Airline officials from Quantas were last night hoping that an investigation into Friday's incident over the South China Sea would prove that the 'World's Safest airline' was not flying 'rust buckets'.
Here at Ninoy Aquino International airport the Quantas station chief Ernie Gray accompanied four members of Australia's Air Transport Safety Bureau as they examined the damage to the Boeing 747-400 on flight QF30, which had to make a controlled dive from 29,000 ft after an explosive decompression.
Meanwhile simultaneously at a press conference in Sydney Quantas boss Geoff Dixon said that reports that corrosion could be a contributing factor 'could be discounted'.
At stake is Quantas' almost unrivalled reputation for flight safety marred only by inidents such as an aborted take off in the US and a botched landing in Bangkok.
The airline's engineering chief David Cox however admitted that Friday's problem was 'very serious'. 'I was horrified,' he said.
The 'rust bucket' corrosion theory was reported in yesterday's Sydney Daily Telegraph which said that the aircraft had been 'plagued with a history of corrosion'. Engineers had claimed the considerable corrosion was found on the plane when it was refitted in Avalon in Melbourne, earlier this year. Pilots were also unhappy with outsourcing engineering work.
But behind these claims has been strike action by engineers and unhappy break up in the airlines maintenance department on an airline, which has never had a fatality on a civil flight.
Maintenance work has recently been further 'off-shored' to Singapore, Malaysia. The Quantas' home maintenance base, once all together in Sydney, has now been split and responsibilities shared with Melbourne.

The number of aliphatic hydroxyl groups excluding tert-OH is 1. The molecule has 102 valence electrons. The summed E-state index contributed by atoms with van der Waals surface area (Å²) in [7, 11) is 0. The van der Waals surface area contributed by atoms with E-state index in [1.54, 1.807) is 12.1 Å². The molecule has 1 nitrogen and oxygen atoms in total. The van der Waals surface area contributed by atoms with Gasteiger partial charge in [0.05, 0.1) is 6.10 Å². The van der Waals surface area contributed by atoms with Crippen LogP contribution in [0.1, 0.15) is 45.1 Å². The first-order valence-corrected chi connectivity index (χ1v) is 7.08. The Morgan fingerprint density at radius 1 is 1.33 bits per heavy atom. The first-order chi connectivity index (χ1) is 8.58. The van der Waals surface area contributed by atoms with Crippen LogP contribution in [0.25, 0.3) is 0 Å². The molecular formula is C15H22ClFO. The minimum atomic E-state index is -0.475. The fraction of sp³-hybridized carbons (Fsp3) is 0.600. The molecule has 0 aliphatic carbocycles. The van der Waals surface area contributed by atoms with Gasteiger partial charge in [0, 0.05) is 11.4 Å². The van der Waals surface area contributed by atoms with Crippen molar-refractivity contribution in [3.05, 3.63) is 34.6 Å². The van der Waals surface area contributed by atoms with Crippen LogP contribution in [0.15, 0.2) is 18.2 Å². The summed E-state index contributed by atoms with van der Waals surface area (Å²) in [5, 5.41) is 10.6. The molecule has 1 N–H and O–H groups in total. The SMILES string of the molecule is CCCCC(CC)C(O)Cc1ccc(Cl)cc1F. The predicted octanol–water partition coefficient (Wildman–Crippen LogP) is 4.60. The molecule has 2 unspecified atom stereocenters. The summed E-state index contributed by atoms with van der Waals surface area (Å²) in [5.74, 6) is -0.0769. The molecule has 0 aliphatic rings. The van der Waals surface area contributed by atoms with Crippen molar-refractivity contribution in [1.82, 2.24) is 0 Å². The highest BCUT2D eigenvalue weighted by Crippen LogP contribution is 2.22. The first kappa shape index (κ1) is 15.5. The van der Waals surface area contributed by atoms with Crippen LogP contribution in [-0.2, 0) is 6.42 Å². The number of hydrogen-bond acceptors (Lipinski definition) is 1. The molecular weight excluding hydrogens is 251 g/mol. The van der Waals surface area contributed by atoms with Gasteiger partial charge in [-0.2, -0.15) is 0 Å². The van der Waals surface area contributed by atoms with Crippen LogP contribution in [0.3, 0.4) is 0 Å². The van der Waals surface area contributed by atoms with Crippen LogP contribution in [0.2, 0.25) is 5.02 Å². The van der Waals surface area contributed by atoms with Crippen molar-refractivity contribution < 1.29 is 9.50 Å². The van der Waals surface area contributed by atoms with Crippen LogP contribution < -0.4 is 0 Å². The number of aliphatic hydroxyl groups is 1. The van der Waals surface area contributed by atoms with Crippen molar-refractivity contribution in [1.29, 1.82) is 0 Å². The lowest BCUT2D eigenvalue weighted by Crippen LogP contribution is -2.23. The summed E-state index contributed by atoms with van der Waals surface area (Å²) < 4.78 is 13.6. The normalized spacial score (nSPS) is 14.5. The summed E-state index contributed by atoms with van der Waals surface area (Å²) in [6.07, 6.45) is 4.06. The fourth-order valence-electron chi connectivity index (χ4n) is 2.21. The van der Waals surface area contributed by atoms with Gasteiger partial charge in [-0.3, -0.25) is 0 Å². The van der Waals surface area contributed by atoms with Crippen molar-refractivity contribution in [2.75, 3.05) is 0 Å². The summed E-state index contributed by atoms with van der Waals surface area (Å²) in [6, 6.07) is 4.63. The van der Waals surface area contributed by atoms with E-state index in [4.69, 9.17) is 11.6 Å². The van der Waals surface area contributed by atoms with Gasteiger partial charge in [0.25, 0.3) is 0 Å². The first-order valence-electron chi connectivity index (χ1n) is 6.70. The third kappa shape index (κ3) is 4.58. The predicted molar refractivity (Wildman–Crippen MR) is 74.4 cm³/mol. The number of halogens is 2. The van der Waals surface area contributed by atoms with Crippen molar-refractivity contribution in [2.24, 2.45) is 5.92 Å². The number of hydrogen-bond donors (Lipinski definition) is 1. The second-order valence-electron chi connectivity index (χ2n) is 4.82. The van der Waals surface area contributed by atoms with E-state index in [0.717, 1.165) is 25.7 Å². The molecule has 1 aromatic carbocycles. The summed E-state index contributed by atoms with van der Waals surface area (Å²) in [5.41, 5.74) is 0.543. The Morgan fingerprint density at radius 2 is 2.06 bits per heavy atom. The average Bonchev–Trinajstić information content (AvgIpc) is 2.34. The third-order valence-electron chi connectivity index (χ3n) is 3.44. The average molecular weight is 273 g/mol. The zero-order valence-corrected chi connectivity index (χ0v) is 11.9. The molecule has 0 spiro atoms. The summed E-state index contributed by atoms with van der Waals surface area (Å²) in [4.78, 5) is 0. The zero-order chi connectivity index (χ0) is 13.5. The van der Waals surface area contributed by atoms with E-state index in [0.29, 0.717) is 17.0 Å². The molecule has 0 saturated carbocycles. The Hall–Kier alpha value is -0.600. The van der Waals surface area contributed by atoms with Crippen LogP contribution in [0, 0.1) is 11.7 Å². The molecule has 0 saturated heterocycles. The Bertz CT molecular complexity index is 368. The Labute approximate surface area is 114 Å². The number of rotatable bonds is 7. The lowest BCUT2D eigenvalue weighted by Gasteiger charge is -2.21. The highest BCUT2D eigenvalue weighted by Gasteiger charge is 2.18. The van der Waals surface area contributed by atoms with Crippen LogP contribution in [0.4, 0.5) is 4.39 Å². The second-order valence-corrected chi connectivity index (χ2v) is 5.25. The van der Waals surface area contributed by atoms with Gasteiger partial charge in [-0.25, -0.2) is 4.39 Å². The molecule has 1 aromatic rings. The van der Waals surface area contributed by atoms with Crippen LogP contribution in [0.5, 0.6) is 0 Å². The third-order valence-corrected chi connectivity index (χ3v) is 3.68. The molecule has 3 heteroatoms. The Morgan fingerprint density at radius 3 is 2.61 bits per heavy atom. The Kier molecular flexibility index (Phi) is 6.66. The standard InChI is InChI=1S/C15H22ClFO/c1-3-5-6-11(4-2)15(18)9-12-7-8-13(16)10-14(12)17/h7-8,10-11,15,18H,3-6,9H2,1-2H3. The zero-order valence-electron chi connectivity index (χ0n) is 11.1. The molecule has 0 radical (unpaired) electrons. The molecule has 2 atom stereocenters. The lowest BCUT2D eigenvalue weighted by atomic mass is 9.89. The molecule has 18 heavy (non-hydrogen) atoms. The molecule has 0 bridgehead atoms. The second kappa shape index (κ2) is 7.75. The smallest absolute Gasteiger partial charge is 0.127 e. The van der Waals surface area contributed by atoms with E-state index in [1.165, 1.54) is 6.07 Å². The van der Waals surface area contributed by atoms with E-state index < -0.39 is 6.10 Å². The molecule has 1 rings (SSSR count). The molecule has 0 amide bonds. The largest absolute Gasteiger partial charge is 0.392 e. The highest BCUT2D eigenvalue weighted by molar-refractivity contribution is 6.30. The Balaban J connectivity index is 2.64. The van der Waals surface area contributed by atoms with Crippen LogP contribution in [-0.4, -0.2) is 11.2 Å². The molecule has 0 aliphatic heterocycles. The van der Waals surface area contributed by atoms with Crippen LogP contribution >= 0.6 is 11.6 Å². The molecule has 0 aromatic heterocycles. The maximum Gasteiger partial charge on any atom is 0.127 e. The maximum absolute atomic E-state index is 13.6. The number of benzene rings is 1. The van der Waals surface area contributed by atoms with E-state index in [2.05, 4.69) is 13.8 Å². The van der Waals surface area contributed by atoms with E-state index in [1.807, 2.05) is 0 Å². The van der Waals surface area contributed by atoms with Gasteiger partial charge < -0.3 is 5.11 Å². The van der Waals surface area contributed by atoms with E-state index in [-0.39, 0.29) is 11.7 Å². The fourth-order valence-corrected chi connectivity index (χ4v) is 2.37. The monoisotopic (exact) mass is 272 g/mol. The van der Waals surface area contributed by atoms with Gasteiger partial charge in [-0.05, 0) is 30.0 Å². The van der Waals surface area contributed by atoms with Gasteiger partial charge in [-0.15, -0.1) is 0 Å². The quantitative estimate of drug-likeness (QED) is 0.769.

So far many theories have been aired as to what caused the explosion on the 747, on route from London to Melbourne via Hong Kong. Sources here said yesterday that investigators were looking oxygen bottles which could have exploded and caused the breach of the fuselage and a 2 metre wide whole above its right wing fairing?
Could there have been an explosion of say an aerosol in a passenger's luggage?
Was the riveting on an aircraft panel faulty?
The bomb theory appears to have been ruled out at an early stage by aviation experts from pictures of the 4 x 2 metre hole alone.
Geoff Dixon insisted that there was nothing unusual in the aircraft's age.
'I do not concede Qantas has a problem. Qantas has a fleet of average age of about 10 years which is pretty much the world average.'
When this particular 747 was being refitted in Avalon in March the Australian Broadcasting Corporation broadcast the results of an internal audit on one particular maintenance facility in Singapore. The audit found that 'screws were left scattering on wings exposing them to damage, metal tools were used on stabilisers, which expose the surface to cracking, and floor panels were bogged up with filler rather than replaced'.
At Manila airport's Command Centre Dante Basanta, assistant manager, said: 'The ATSB are being given all co-operation here in their investigation. They will need more time, I am sure, before coming to copper bottomed solution as to what happened.'